We have recently reopened the “Lego game” (as they proudly refer to it) and the lessons are flowing. I asked my sweet son Miles (age 9) to write a few lessons he is learning from just playing Legos. Here are some of the things he has come up with:

What children learn from Lego’s by Miles Spencer:

  •  Money – They have designed their own monetary system including certain values for gems, pennies, gold etc… I have talked a little about what people did before gold came into society, how money has inflated, etc…. based on their creation of money.
  •  Building structures / infrastructure – we have talked about architecture and how it works. They haven’t tried it yet, but I am trying to inspire them to be an architect on paper and design a Lego building or house before they actually build it.
  •  Punishment – They have set up capital punishment! I couldn’t believe it. There are police and arrests made, but if you do something really bad they have three choices of death! I didn’t even knew they knew about that. But this has brought us to discuss ethical issues, why it is important to follow laws, the job of policemen, what it is actually like to be in a jail, how being obedient actually is freeing, etc..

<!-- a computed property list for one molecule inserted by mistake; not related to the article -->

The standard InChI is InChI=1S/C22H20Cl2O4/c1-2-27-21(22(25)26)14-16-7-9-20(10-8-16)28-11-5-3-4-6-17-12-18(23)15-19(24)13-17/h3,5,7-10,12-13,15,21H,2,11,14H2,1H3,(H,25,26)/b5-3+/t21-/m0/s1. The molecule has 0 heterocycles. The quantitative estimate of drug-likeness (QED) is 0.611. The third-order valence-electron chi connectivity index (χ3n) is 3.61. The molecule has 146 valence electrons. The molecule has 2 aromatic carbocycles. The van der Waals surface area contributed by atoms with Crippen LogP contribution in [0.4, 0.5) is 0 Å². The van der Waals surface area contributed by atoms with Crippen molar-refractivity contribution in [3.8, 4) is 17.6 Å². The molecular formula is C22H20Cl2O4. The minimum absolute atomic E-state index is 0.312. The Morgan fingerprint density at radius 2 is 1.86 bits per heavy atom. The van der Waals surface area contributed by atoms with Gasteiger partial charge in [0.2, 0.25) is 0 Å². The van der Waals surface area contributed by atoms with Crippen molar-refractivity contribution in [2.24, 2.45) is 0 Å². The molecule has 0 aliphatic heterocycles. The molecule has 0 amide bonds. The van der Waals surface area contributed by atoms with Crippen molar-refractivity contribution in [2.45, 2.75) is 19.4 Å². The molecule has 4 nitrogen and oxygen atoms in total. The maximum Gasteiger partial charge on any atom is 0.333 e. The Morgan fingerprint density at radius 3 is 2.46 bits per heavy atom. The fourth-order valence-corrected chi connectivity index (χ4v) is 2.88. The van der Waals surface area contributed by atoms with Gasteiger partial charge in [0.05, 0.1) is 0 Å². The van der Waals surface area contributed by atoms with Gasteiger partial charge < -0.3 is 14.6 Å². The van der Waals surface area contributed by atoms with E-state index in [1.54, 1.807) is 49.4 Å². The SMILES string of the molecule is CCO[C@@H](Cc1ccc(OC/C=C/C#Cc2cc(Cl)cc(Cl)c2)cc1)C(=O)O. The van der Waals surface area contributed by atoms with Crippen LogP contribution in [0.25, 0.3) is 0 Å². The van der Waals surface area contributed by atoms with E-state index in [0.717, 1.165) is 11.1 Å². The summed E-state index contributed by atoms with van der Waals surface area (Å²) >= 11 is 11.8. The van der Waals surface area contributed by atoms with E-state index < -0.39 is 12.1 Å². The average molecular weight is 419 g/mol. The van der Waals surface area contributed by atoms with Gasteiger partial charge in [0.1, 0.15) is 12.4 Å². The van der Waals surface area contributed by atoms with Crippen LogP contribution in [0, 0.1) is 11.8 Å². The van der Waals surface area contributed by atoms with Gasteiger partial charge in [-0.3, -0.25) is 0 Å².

•  Trading – trading commodities, putting a value on items, sharing, etc.. We have briefly discussed capitalism and entrepreneurship.
  •  Government and Following rules- They have kings or queens, presidents and VP’s, Lords and ladies. They have had coup’s and impeachments. As you can imagine there have been many disagreements in ‘Lego Game’ policy. But they have had so much experience in negotiations and compromise. It has been incredible! I could not teach this type of lesson as well. What fantastic leaders they are learning to become from plastic pieces.
  •  They host live auctions – we have learned and replicated a few auctions and then one cousin decided to host an art auction.
  •  Jobs…..so many different kinds their Lego guys apply for. There are firemen and police and mailmen, and so much more. I love that they are understanding the variety of work that is in the world.
  •  Math – even the three year old understand’s their nick names of pass me a “twoer” or a “fourby”. They are understanding symmetry.

These are just some my son mentioned, and some I have seen, but I know there is so much more that I don’t see.

kids playing legos games

Even a 3 year old can creatively play with legos.

Every time I have described some of the things my boys (and cousins) have been doing with the “lego game”, people inevitably respond with, “but my kids would never be that creative!” If the environment is right I think anychild left to his own creativity will come up with his own expressions. In order to inspire learning through legos (or similar), my suggestions would be the following: